Distribution and identity of neurons expressing the oxytocin receptor in the mouse spinal cord

Ludovic Wrobel, Ara Schorscher-Petcu, Anouk Dupré, Masahide Yoshida, Katsuhiko Nishimori, Eliane Tribollet

Research output: Contribution to journalArticle

26 Citations (Scopus)

Abstract

Oxytocin can influence various spinal functions. However, little is known about the spinal neuronal networks responsible for oxytocin effects. The aim of this study was to localize and characterize spinal neurons expressing oxytocin receptors. We used an oxytocin receptor-reporter mouse in which the fluorescent protein Venus is expressed under the control of the oxytocin receptor gene promoter. At all segmental levels, Venus-expressing neurons were most numerous in the substantia gelatinosa, mingled with protein kinase Cγ interneurons in the innermost layer of the inner lamina II, which, in contrast to the outer two thirds of this layer, does not receive nociceptive input. Venus-expressing neurons were also observed in the intermediolateral and sacral parasympathetic nuclei, where they represented about 5% of presumed preganglionic neurons identified by choline acetyltransferase immunoreactivity. Finally, Venus immunoreactivity was detected in lumbar and sacral dorsal gray commissures as well as in isolated neurons scattered in different regions of the dorsal horn. Altogether, our results establish the location of neurons putatively involved in oxytocin modulation of spinal functions, in particular of sexual functioning and nociception.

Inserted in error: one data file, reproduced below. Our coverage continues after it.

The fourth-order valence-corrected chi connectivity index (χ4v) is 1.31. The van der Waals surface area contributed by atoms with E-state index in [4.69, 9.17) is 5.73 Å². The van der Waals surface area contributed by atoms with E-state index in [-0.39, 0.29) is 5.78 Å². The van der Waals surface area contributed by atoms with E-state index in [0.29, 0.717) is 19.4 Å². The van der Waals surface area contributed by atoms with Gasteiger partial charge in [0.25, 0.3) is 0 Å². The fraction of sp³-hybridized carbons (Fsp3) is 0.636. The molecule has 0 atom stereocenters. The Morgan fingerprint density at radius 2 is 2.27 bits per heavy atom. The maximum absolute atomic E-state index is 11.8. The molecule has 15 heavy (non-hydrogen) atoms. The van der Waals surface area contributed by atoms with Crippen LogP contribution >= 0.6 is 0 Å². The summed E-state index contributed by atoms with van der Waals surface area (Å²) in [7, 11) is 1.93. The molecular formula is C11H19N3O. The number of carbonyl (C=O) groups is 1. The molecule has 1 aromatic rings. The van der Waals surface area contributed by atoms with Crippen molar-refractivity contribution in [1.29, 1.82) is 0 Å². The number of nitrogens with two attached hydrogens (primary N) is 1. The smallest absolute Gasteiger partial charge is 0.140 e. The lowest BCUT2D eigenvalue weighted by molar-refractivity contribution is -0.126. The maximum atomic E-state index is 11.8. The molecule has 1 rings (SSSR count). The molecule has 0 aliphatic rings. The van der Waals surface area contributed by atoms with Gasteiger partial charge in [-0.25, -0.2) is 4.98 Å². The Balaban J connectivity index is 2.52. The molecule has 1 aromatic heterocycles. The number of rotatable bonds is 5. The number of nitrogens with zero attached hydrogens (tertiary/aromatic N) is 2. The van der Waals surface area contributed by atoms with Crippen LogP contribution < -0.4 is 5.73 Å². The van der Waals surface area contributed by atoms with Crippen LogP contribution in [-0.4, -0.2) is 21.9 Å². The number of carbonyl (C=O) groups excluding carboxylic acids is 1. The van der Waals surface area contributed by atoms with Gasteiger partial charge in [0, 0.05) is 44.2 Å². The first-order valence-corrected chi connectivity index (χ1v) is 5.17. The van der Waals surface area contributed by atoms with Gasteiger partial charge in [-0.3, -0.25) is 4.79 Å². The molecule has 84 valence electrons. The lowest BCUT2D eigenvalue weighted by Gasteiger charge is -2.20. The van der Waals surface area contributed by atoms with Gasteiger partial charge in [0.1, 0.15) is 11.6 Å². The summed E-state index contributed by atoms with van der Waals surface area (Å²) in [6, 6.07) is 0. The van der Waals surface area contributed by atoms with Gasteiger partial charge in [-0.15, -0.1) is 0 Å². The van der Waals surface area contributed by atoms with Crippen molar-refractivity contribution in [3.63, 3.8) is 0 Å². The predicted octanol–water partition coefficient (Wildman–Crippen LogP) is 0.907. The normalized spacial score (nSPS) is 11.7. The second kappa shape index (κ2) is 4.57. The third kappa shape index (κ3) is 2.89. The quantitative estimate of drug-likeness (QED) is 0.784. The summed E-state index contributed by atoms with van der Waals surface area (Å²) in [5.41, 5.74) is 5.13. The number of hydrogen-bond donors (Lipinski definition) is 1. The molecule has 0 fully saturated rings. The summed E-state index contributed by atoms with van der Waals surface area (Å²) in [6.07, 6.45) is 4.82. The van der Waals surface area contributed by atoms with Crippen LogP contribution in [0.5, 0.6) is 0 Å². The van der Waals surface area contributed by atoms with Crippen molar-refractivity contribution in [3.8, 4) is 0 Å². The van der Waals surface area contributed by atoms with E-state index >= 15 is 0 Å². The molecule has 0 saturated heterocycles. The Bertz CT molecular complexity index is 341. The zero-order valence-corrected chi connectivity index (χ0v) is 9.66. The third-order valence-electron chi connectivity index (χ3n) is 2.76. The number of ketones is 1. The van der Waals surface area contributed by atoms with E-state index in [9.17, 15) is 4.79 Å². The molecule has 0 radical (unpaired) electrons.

Original languageEnglish
Pages (from-to)49-54
Number of pages6
JournalNeuroscience Letters
Volume495
Issue number1
DOIs
Publication statusPublished - 2011 May 9

Keywords

  • Autonomic system
  • Oxytocin receptor
  • Pain
  • Sacral dorsal gray commissure
  • Spinal cord
  • Substantia gelatinosa

ASJC Scopus subject areas

  • Neuroscience(all)

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    Wrobel, L., Schorscher-Petcu, A., Dupré, A., Yoshida, M., Nishimori, K., & Tribollet, E. (2011). Distribution and identity of neurons expressing the oxytocin receptor in the mouse spinal cord. Neuroscience Letters, 495(1), 49-54. https://doi.org/10.1016/j.neulet.2011.03.033